The effects of white shark presence on the behaviour of Cape fur seals at Geyser Rock, Gansbaai, South Africa

Master Thesis


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University of Cape Town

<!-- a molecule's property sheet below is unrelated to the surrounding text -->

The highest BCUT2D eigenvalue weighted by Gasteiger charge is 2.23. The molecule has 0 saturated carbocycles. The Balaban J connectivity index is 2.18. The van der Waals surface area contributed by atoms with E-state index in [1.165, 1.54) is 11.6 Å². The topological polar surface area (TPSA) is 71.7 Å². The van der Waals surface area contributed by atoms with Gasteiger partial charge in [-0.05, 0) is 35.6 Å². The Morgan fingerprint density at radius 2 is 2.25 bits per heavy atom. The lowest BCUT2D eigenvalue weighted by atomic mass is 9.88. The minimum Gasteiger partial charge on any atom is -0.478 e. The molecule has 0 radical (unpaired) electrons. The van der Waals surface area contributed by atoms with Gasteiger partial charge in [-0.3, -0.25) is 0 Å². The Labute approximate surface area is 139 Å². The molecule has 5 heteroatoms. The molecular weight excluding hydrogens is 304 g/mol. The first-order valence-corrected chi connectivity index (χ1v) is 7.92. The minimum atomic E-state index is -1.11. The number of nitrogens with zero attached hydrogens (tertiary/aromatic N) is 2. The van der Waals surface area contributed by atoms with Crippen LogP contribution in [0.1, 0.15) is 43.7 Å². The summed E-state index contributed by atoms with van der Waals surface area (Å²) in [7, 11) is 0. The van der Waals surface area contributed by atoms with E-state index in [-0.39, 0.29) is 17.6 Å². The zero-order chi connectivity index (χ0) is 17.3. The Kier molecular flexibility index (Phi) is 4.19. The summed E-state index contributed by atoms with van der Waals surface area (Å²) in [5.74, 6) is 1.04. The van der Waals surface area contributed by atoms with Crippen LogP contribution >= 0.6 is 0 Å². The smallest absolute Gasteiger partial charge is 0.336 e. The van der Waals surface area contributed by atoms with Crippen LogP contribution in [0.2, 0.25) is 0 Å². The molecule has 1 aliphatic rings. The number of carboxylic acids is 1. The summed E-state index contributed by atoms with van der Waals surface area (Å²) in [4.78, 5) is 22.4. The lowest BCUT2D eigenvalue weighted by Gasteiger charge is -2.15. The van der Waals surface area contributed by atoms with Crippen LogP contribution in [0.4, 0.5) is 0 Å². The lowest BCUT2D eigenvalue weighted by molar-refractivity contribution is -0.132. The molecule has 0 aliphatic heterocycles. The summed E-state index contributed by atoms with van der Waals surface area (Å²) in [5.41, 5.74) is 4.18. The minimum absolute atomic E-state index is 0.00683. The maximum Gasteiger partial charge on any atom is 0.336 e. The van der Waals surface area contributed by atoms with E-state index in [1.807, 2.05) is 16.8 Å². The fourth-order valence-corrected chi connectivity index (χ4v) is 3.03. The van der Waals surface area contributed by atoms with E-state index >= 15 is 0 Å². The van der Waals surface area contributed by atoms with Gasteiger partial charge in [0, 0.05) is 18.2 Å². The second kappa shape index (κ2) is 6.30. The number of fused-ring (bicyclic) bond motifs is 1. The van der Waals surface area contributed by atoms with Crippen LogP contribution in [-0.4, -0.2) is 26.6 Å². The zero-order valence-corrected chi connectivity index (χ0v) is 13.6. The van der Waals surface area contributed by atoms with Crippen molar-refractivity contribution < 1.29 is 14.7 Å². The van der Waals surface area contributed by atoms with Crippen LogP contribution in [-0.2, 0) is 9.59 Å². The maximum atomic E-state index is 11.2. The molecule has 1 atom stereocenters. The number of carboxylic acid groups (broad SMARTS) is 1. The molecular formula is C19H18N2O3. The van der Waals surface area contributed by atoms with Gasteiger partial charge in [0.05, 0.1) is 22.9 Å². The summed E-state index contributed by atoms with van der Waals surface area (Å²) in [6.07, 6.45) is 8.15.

Predators and the risk associated with their presence may affect group composition, group size, movement patterns, and habitat use of prey species. The removal of predators, or their reintroduction following long periods of absence, equally can have profound impacts on their prey, triggering ecological cascades and ultimately shaping the biota of entire landscapes. While such processes are well documented in terrestrial ecosystems, similar results are absent in the marine realm, largely due to logistical difficulty. One exception to this is the study of white shark and seal interactions at coastal island rookeries, where white shark presence is seasonal, and seals exhibit marked behavioural differences between seasons. What is lacking from these studies, however, is how subsurface habitat around the islands, specifically refugia, may influence the behaviour of seals and their interactions with white sharks. I address this challenge by comparing both seal movement patterns and shark-seal interactions at Geyser Rock, Gansbaai with the established seal and shark patterns at Seal Island, False Bay. White sharks aggregate at both islands during the austral winter and seals encounter these aggregations when commuting to and from their respective rookeries to offshore foraging areas. The seascape around Geyser Rock is comparably more featured, including kelp beds and extensive shallow (5-10m depth) reef systems, whereas Seal Island is largely featureless, with neither extensive kelp nor reefs. At Geyser Rock, predations by white sharks were rarely observed (0.1 predations/hour) compared to Seal Island (1.24 predations/hour) and lacked the focused spatiotemporal peak at sunrise to the south of the island. Seals at Geyser Rock did not show a relationship between group formation and season, which was clearly demonstrated at Seal Island. This suggests that seals at Geyser Rock may be less reliant on group formation (safety in numbers) and selfish herd tactics within such groups to reduce predation risk. Rather, seals at Geyser Rock avoided deep open water patches during winter and shifted their movement patterns to and from the island to sectors with greater subsurface habitat heterogeneity. While I was limited in quantifying spatiotemporal patterns of predation risk around Geyser Rock (predation events were rare and widely dispersed), these results strongly suggest that seals actively avoid deep open water and show a preference for high structural complexity sectors during the risky winter months when shark presence is highest. This finding represents a habitat-escape tactic unidentified in previously studied white shark/pinniped systems. Together these results provide empirical support for both the risk-allocation hypothesis and refugia hypotheses within marine predator-prey systems.